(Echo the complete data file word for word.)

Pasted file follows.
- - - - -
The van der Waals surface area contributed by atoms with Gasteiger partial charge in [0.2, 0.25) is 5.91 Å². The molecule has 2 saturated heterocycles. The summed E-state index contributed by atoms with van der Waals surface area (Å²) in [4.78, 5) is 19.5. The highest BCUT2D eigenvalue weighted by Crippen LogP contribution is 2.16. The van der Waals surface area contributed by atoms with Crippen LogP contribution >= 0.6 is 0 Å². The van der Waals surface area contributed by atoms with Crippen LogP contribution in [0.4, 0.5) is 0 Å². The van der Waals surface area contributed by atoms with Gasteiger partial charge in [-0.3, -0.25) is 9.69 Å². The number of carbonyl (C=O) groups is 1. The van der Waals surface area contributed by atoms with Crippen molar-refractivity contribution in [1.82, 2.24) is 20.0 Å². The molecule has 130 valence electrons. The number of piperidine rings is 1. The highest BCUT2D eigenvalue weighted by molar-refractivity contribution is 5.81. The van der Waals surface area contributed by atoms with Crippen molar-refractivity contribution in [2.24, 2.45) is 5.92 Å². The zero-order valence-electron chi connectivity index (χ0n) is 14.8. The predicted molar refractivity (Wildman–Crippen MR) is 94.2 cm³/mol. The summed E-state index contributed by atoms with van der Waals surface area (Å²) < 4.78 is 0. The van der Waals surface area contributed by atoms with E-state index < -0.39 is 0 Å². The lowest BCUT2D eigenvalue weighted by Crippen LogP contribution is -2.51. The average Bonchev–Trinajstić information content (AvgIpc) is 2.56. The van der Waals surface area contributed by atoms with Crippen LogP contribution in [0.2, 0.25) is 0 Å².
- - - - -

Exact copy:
The van der Waals surface area contributed by atoms with Gasteiger partial charge in [0.2, 0.25) is 5.91 Å². The molecule has 2 saturated heterocycles. The summed E-state index contributed by atoms with van der Waals surface area (Å²) in [4.78, 5) is 19.5. The highest BCUT2D eigenvalue weighted by Crippen LogP contribution is 2.16. The van der Waals surface area contributed by atoms with Crippen LogP contribution >= 0.6 is 0 Å². The van der Waals surface area contributed by atoms with Crippen LogP contribution in [0.4, 0.5) is 0 Å². The van der Waals surface area contributed by atoms with Gasteiger partial charge in [-0.3, -0.25) is 9.69 Å². The number of carbonyl (C=O) groups is 1. The van der Waals surface area contributed by atoms with Crippen molar-refractivity contribution in [1.82, 2.24) is 20.0 Å². The molecule has 130 valence electrons. The number of piperidine rings is 1. The highest BCUT2D eigenvalue weighted by molar-refractivity contribution is 5.81. The van der Waals surface area contributed by atoms with Crippen molar-refractivity contribution in [2.24, 2.45) is 5.92 Å². The zero-order valence-electron chi connectivity index (χ0n) is 14.8. The predicted molar refractivity (Wildman–Crippen MR) is 94.2 cm³/mol. The summed E-state index contributed by atoms with van der Waals surface area (Å²) < 4.78 is 0. The van der Waals surface area contributed by atoms with E-state index < -0.39 is 0 Å². The lowest BCUT2D eigenvalue weighted by Crippen LogP contribution is -2.51. The average Bonchev–Trinajstić information content (AvgIpc) is 2.56. The van der Waals surface area contributed by atoms with Crippen LogP contribution in [0.2, 0.25) is 0 Å².